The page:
LBA Mode Control: Enabled
Transfer Mode: FPIO4 & Bus Mastering
Ultra DMA: Mode 2

So it looks as if it is indeed a BIOS issue.  Unfortunately, I don't have the motherboard manual - all I have is the online documentation at:


and that seems to give the impression that there aren't any jumper settings I need to worry about.  I'll check and see if there's a BIOS update I should install, and will take a look at the motherboard and try to see if there are any jumper candidates labeled.


Accepted Solution

DVB earned 800 total points
ID: 7100040
Ok, my drive has *two* jumpers, instead of one. Remove the HDD and see what the jumper settings have to be to keep the disk at 40G (thats will reports as 38.some GB since the marketing literature has 1GB = 1000 MB). The jumper settings are given on the HDD case itself.

Expert Comment

ID: 7100869
Well you probably resolved this by now but,

Your bios is ok for this size of drive as it has the extension necessary for up to 136 GB (the next barrier)

As DVB indicated the problem is most likely the 32/33 GB "clip".  The large drives now have a jumper that "clip" the size reporting to less than 40 GB to enable use on older systems that have a bios problem and where the bios cannot be updated, not your case.

Recheck the drive and remove the limiter clip.

You will have to redo the drive to get full value.

If you have trouble locating it the samsung tech site is www.samsungusa.com.

Good Luck

LVL 51

Expert Comment

ID: 7102151
> Inode count:              4128768
> Block count:              8255394
That's your problem, excatly as I assumed in my comment.
I don't have much experiance about the amount of inodes per amount of blocks, but it is roughly 5%, usually. For lage disks it could be less.
Make a new filesystem with less inodes. See the Large_Disk howtos.

Author Comment

ID: 7105001
Jumper setting on the drive itself it was - many thanks to DVB and ITsheresomewhere.  For reference, I was using the "lower 32GB" jumper setting for a slave drive, and had to change it to the "upper 32GB" jumper setting.  I'm not entirely sure what "lower" and "upper" refer to, but the "lower" setting will result in only 32GB being recognized, whereas the "upper" setting allows the BIOS to see the whole drive.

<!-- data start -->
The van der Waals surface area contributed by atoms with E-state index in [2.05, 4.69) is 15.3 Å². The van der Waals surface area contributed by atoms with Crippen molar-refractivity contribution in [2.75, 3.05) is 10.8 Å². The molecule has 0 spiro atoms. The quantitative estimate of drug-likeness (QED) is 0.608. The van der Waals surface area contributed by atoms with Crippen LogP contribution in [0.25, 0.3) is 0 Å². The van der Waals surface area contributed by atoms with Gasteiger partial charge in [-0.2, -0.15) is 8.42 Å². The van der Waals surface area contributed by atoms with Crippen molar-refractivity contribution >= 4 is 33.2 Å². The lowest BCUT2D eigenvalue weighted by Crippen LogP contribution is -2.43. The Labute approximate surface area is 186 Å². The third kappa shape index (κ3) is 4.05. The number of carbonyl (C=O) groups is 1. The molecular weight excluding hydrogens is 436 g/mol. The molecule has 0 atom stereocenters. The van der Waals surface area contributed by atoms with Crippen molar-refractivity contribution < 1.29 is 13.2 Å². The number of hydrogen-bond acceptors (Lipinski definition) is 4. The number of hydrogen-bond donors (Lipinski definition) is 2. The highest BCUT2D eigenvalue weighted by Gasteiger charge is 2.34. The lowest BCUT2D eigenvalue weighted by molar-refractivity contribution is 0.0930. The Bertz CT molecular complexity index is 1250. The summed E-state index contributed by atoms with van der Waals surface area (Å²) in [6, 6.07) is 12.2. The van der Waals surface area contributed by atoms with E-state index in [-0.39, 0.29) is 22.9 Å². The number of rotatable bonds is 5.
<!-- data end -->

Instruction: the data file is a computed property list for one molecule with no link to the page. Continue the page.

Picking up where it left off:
Thanks for the help!


Featured Post

Veeam Task Manager for Hyper-V

Task Manager for Hyper-V provides critical information that allows you to monitor Hyper-V performance by displaying real-time views of CPU and memory at the individual VM-level, so you can quickly identify which VMs are using host resources.

Question has a verified solution.

If you are experiencing a similar issue, please ask a related question

SSH (Secure Shell) - Tips and Tricks As you all know SSH(Secure Shell) is a network protocol, which we use to access/transfer files securely between two networked devices. SSH was actually designed as a replacement for insecure protocols that sen…
Join Greg Farro and Ethan Banks from Packet Pushers (http://packetpushers.net/podcast/podcasts/pq-show-93-smart-network-monitoring-paessler-sponsored/) and Greg Ross from Paessler (https://www.paessler.com/prtg) for a discussion about smart network …
Learn several ways to interact with files and get file information from the bash shell. ls lists the contents of a directory: Using the -a flag displays hidden files: Using the -l flag formats the output in a long list: The file command gives us mor…
Connecting to an Amazon Linux EC2 Instance from Windows Using PuTTY.
Suggested Courses
Course of the Month11 days, 9 hours left to enroll

752 members asked questions and received personalized solutions in the past 7 days.

Join the community of 500,000 technology professionals and ask your questions.

Join & Ask a Question